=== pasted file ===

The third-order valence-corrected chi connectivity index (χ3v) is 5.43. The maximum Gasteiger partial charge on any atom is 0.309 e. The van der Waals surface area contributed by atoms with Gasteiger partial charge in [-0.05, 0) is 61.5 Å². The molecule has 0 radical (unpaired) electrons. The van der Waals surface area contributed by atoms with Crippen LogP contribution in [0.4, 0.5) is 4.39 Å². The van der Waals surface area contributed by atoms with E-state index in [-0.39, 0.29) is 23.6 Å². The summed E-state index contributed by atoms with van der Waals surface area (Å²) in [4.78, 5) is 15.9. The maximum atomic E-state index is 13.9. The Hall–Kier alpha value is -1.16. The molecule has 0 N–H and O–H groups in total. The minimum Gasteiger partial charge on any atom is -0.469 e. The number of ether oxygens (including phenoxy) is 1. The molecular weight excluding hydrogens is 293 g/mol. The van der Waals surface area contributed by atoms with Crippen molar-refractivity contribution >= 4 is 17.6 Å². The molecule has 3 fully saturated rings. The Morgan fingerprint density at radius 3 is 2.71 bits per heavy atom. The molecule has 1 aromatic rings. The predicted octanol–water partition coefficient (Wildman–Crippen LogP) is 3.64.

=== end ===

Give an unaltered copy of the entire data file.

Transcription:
The third-order valence-corrected chi connectivity index (χ3v) is 5.43. The maximum Gasteiger partial charge on any atom is 0.309 e. The van der Waals surface area contributed by atoms with Gasteiger partial charge in [-0.05, 0) is 61.5 Å². The molecule has 0 radical (unpaired) electrons. The van der Waals surface area contributed by atoms with Crippen LogP contribution in [0.4, 0.5) is 4.39 Å². The van der Waals surface area contributed by atoms with E-state index in [-0.39, 0.29) is 23.6 Å². The summed E-state index contributed by atoms with van der Waals surface area (Å²) in [4.78, 5) is 15.9. The maximum atomic E-state index is 13.9. The Hall–Kier alpha value is -1.16. The molecule has 0 N–H and O–H groups in total. The minimum Gasteiger partial charge on any atom is -0.469 e. The number of ether oxygens (including phenoxy) is 1. The molecular weight excluding hydrogens is 293 g/mol. The van der Waals surface area contributed by atoms with Crippen molar-refractivity contribution >= 4 is 17.6 Å². The molecule has 3 fully saturated rings. The Morgan fingerprint density at radius 3 is 2.71 bits per heavy atom. The molecule has 1 aromatic rings. The predicted octanol–water partition coefficient (Wildman–Crippen LogP) is 3.64.